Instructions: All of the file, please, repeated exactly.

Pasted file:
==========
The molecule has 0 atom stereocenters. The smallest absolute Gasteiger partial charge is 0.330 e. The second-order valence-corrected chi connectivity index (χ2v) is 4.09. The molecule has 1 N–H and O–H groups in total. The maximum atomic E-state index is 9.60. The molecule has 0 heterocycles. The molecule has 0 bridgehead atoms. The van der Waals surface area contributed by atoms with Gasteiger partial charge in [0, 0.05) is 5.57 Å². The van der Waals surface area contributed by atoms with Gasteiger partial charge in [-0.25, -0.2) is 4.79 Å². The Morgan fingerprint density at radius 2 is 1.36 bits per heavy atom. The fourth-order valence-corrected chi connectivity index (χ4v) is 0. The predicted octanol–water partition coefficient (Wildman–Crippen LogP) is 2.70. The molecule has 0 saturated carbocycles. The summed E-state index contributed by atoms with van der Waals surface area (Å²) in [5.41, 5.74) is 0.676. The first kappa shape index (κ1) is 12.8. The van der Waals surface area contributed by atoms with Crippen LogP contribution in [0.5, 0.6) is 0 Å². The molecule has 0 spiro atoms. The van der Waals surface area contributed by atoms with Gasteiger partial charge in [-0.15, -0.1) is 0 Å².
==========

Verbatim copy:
The molecule has 0 atom stereocenters. The smallest absolute Gasteiger partial charge is 0.330 e. The second-order valence-corrected chi connectivity index (χ2v) is 4.09. The molecule has 1 N–H and O–H groups in total. The maximum atomic E-state index is 9.60. The molecule has 0 heterocycles. The molecule has 0 bridgehead atoms. The van der Waals surface area contributed by atoms with Gasteiger partial charge in [0, 0.05) is 5.57 Å². The van der Waals surface area contributed by atoms with Gasteiger partial charge in [-0.25, -0.2) is 4.79 Å². The Morgan fingerprint density at radius 2 is 1.36 bits per heavy atom. The fourth-order valence-corrected chi connectivity index (χ4v) is 0. The predicted octanol–water partition coefficient (Wildman–Crippen LogP) is 2.70. The molecule has 0 saturated carbocycles. The summed E-state index contributed by atoms with van der Waals surface area (Å²) in [5.41, 5.74) is 0.676. The first kappa shape index (κ1) is 12.8. The van der Waals surface area contributed by atoms with Crippen LogP contribution in [0.5, 0.6) is 0 Å². The molecule has 0 spiro atoms. The van der Waals surface area contributed by atoms with Gasteiger partial charge in [-0.15, -0.1) is 0 Å².